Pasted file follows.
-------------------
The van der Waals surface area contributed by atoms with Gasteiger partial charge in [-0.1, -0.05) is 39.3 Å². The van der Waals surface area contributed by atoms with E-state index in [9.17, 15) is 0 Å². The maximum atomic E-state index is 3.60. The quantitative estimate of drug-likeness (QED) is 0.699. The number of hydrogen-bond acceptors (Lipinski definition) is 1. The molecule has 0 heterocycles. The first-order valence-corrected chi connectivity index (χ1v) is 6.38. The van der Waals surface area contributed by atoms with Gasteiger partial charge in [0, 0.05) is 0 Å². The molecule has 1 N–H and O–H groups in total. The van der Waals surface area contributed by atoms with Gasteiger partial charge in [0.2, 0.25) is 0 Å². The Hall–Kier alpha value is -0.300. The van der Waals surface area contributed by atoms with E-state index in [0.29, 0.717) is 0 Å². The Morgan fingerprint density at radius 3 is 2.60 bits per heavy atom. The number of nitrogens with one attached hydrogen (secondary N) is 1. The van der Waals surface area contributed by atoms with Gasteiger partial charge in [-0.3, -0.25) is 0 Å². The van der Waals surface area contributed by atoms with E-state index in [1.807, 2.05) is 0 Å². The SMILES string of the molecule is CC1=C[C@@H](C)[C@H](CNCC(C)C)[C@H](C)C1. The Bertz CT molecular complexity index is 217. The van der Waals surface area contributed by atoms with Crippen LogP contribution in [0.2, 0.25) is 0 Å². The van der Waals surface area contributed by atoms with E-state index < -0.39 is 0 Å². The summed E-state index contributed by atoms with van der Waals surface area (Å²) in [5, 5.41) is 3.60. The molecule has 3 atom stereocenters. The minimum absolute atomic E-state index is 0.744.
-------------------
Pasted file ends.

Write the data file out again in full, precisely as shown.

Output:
The van der Waals surface area contributed by atoms with Gasteiger partial charge in [-0.1, -0.05) is 39.3 Å². The van der Waals surface area contributed by atoms with E-state index in [9.17, 15) is 0 Å². The maximum atomic E-state index is 3.60. The quantitative estimate of drug-likeness (QED) is 0.699. The number of hydrogen-bond acceptors (Lipinski definition) is 1. The molecule has 0 heterocycles. The first-order valence-corrected chi connectivity index (χ1v) is 6.38. The van der Waals surface area contributed by atoms with Gasteiger partial charge in [0, 0.05) is 0 Å². The molecule has 1 N–H and O–H groups in total. The van der Waals surface area contributed by atoms with Gasteiger partial charge in [0.2, 0.25) is 0 Å². The Hall–Kier alpha value is -0.300. The van der Waals surface area contributed by atoms with E-state index in [0.29, 0.717) is 0 Å². The Morgan fingerprint density at radius 3 is 2.60 bits per heavy atom. The number of nitrogens with one attached hydrogen (secondary N) is 1. The van der Waals surface area contributed by atoms with Gasteiger partial charge in [-0.3, -0.25) is 0 Å². The van der Waals surface area contributed by atoms with E-state index in [1.807, 2.05) is 0 Å². The SMILES string of the molecule is CC1=C[C@@H](C)[C@H](CNCC(C)C)[C@H](C)C1. The Bertz CT molecular complexity index is 217. The van der Waals surface area contributed by atoms with Crippen LogP contribution in [0.2, 0.25) is 0 Å². The van der Waals surface area contributed by atoms with E-state index < -0.39 is 0 Å². The summed E-state index contributed by atoms with van der Waals surface area (Å²) in [5, 5.41) is 3.60. The molecule has 3 atom stereocenters. The minimum absolute atomic E-state index is 0.744.